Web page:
Wolves Howling in the Night: First published in Lawless Lands: Tales from the Weird Frontier an anthology from Falstaff Books 2017. The year is 1879. Story once again focuses on Ayatas Firewind. This time you meet the woman named Etsi, or Everhart, the woman with magic, who also states she is a reporter. The two have been together since 1860, nearly inseparable.   
Death and the Fashionista: First published in The Death of All Things, an anthology 2017. This story takes place just after Molly Everhart-Trueblood found her death magics. Angie is the first to warn of trouble when people try to attack the Everhart household. Angie's angel warns that 'Death is the Truth and the Lie. And Death can be cheated.' Woman calls herself Sally, Fear of death, man claims to be Death of Magic. Appearances by Molly's sisters Boadicea (Cea) and Elizabeth (Liz). Recommended highly.
My Dark Knight: First published in Temporally Deactivated, an anthology from Zombies Need Brains 2017. In the Yellowrock timeline, it occurs just after Angelina Everhart aka Angie Baby staring calling Jane "Ant" Jane. This novella is one of the longest in this anthology, and one of the most entertaining. Her dark knight refers to Edmond, who swore a blood oath and fealty to the Everharts and Truebloods. More trouble, and more chaos for the family.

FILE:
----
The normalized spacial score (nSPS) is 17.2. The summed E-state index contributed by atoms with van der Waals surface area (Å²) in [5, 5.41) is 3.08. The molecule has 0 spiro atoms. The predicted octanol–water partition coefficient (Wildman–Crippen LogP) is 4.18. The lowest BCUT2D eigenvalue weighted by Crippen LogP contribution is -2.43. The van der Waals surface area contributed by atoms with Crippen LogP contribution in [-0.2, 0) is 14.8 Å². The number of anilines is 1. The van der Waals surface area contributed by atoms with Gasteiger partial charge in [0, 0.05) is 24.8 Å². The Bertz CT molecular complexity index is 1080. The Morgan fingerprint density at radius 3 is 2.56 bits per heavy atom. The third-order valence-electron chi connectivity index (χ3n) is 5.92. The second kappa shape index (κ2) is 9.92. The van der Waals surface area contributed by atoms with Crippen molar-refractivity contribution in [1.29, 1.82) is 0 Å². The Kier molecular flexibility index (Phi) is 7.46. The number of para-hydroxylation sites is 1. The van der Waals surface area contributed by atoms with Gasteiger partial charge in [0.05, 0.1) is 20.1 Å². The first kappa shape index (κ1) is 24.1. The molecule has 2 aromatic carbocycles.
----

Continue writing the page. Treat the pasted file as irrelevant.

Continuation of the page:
Bound into Darkness: First published in Dirty Deeds, an anthology from Pen and Page Publishing (2021). Sometime between books 13 and 14 in Jane's series. Liz Everhart and Eli Younger aka Captain America to Angie and EJ, are the main characters in this book. I will say that THIS is the longest novella in the entire anthology. Liz has come a long way since her older sister Evangelina tried to kill her. Liz agrees to take a job finding a lost dog. From a lost dog, to an assault on Liz and Eli, to Jane, Cea, and Lincoln Shaddock showing up to help. Surprisingly nobody, this was by far the most entertaining story in this entire anthology.

The Ties That Bind: First published in Dirty Deeds, an anthology 2021. Features Bedelia Everhart, as well as Lincoln Shaddock. This story takes place during and after the events of Bound into Darkness which makes sense because Bedelia was mentioned in that story, and she's Cea and Liz's mother. Bedelia learns that her entire family is at risk, and it's up to her, and Lincoln, as well as some old friends, to be a stop to it. There's some interesting aspects of Bedelia and Lincoln's relationship that is highly revealing which I shall not spoil. Definitely worth the read.

Candy from a Vampire

A vignette first published online, on my blog, as a serial blog tour short for Halloween in 2017. It is from the point of view of Leo Pellissier, a view of his thoughts, for which my fans have often clamored.